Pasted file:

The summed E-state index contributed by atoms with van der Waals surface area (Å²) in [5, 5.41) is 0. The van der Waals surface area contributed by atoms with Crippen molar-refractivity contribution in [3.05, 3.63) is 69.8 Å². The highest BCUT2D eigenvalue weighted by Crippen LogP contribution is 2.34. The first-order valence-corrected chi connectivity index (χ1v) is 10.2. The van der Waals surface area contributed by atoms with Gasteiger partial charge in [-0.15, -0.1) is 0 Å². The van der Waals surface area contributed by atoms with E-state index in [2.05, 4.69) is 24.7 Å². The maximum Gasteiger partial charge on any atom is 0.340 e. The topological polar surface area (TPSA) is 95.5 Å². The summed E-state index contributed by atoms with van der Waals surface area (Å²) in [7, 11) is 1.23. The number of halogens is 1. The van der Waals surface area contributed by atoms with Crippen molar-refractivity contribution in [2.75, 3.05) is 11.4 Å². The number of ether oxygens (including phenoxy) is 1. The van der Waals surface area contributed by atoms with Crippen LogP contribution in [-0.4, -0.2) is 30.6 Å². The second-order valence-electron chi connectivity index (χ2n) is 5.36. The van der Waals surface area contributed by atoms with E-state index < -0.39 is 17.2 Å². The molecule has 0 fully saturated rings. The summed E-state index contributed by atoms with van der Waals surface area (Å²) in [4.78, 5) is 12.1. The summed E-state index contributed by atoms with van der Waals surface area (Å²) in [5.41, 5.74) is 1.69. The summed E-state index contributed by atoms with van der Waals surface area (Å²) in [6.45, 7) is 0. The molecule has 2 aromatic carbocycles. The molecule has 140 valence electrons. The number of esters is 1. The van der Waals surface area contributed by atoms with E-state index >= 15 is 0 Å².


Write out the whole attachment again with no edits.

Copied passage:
The summed E-state index contributed by atoms with van der Waals surface area (Å²) in [5, 5.41) is 0. The van der Waals surface area contributed by atoms with Crippen molar-refractivity contribution in [3.05, 3.63) is 69.8 Å². The highest BCUT2D eigenvalue weighted by Crippen LogP contribution is 2.34. The first-order valence-corrected chi connectivity index (χ1v) is 10.2. The van der Waals surface area contributed by atoms with Gasteiger partial charge in [-0.15, -0.1) is 0 Å². The van der Waals surface area contributed by atoms with E-state index in [2.05, 4.69) is 24.7 Å². The maximum Gasteiger partial charge on any atom is 0.340 e. The topological polar surface area (TPSA) is 95.5 Å². The summed E-state index contributed by atoms with van der Waals surface area (Å²) in [7, 11) is 1.23. The number of halogens is 1. The van der Waals surface area contributed by atoms with Crippen molar-refractivity contribution in [2.75, 3.05) is 11.4 Å². The number of ether oxygens (including phenoxy) is 1. The van der Waals surface area contributed by atoms with Crippen LogP contribution in [-0.4, -0.2) is 30.6 Å². The second-order valence-electron chi connectivity index (χ2n) is 5.36. The van der Waals surface area contributed by atoms with E-state index < -0.39 is 17.2 Å². The molecule has 0 fully saturated rings. The summed E-state index contributed by atoms with van der Waals surface area (Å²) in [4.78, 5) is 12.1. The summed E-state index contributed by atoms with van der Waals surface area (Å²) in [5.41, 5.74) is 1.69. The summed E-state index contributed by atoms with van der Waals surface area (Å²) in [6.45, 7) is 0. The molecule has 2 aromatic carbocycles. The molecule has 140 valence electrons. The number of esters is 1. The van der Waals surface area contributed by atoms with E-state index >= 15 is 0 Å².